Extend and vary the lesson make an actual diagram of

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Extend and Vary the Lesson Make an actual diagram of the NCAA basketball court. • Make a model of another NCAA sports court using standard English measures. Have students recommend different scale factors they might use and then discuss which of these might be the best choice. Visit to locate various NCAA playing surfaces. Invite an architect, a blueprint maker or a surveyor to the class to talk about their careers and tell students about the math they use in their work. • Compute the areas and perimeters of different sections of the court using actual measures of the court. Compute the distance of the court from the surrounding walls and make a three- dimensional model of the court. References Benson, M., ed. 2001. Men’s and Women’s Illustrated Basketball Rules and Interpreta- tions. Indianapolis: National Collegiate Athletic Association.
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From NCAA Basketball Fast Break: Lessons Across the Curriculum With the NCAA, © 2003, NCAA. 199 Figuring the Metric Dimensions for a Model Court Name_____________________________________________ Date______________________ How is a basketball player different from a romantic actor? Find the answer to the riddle as you check your work. To make a scale model of a basketball court, first convert each measurement of the actual court to the measurement that will be used for the model. Using a scale of 1 cm to 4 ft will produce a diagram that fits nicely on an 8 1/2- by 11-inch sheet of paper. Find the Measures 1. Look at the diagram of the basketball court and find the actual measurements for each part of the court. Record your answers under the Actual measurement column on the chart on page 200. 2. Convert the actual measurement to the measurement needed for the model. Since the scale is 1 cm to 4 ft, multiply each foot measure by 1 cm/4 ft. Change measures given in inches to feet by multiplying by 1 ft/12 in. Round the final answer to the nearest tenth of a centimeter. Re- cord your answers in the Measurement of model column on the chart on page 200. 3. Show your work on a separate piece of paper. After you have solved all of the measurements, find your answer to each question in the following list. In the box below the list, write the letter that corresponds to the question number. Doing this will solve the riddle!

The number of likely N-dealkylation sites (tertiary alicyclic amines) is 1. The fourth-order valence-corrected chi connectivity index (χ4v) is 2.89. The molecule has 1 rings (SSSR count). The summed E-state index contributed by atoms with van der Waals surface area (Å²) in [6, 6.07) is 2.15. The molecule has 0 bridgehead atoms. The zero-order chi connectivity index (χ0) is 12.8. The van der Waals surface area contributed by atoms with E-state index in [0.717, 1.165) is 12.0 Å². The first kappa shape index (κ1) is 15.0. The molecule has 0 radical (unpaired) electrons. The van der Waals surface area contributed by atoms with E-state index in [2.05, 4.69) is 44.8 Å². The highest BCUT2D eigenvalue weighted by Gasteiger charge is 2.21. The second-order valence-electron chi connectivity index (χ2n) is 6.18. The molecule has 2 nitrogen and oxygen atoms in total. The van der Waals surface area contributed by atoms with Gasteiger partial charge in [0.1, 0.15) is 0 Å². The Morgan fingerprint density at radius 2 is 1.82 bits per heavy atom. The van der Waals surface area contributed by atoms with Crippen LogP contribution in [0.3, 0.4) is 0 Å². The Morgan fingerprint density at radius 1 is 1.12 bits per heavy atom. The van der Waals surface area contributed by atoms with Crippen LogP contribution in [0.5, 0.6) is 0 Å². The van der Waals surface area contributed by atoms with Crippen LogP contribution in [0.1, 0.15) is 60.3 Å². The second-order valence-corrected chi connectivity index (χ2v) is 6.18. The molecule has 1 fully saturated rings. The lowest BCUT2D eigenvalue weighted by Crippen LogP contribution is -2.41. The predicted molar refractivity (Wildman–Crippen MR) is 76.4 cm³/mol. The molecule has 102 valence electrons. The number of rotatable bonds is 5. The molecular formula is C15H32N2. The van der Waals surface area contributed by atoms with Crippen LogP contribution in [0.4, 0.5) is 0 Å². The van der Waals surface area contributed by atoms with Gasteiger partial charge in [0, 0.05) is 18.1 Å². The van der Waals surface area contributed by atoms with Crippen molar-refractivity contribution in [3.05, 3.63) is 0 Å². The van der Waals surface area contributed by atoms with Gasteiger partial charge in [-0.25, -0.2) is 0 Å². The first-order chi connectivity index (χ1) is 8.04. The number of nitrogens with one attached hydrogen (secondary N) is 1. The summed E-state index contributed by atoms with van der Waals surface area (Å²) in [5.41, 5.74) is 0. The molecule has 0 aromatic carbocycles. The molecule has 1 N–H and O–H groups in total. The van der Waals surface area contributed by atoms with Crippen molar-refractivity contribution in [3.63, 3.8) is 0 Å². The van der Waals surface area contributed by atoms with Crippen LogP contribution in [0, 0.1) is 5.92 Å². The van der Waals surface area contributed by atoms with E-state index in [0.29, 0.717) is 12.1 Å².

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From NCAA Basketball Fast Break: Lessons Across the Curriculum With the NCAA, © 2003, NCAA. 200 4 ft = R 6 ft = I 12 ft = P 19 ft = R 19 ft 9 in = L 50 ft = S 94 ft = C 9 in = N 63 in = Y 72 in = O .2 cm = O .4 cm = M 1 cm = U 1.3 cm = E 1.5 cm = A 3 cm = N 4.75 cm = P 4.9 cm = H 12.5 cm = T 23.5 cm = D Part of court Actual measurement Measurement of model Length of side line 1. 11. Length of end line 2. 12. Radius of center circle 3. 13. Parallel part of 3-point line 4. 14. Radius of 3-point line 5. 15. Radius of basket 6. 16. Distance of backboard from end line 7. 17. Length of backboard 8. 18.
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  • Fall '17
  • Statistics, National Collegiate Athletic Association, Basketball Fast Break, NCAA Basketball Fast

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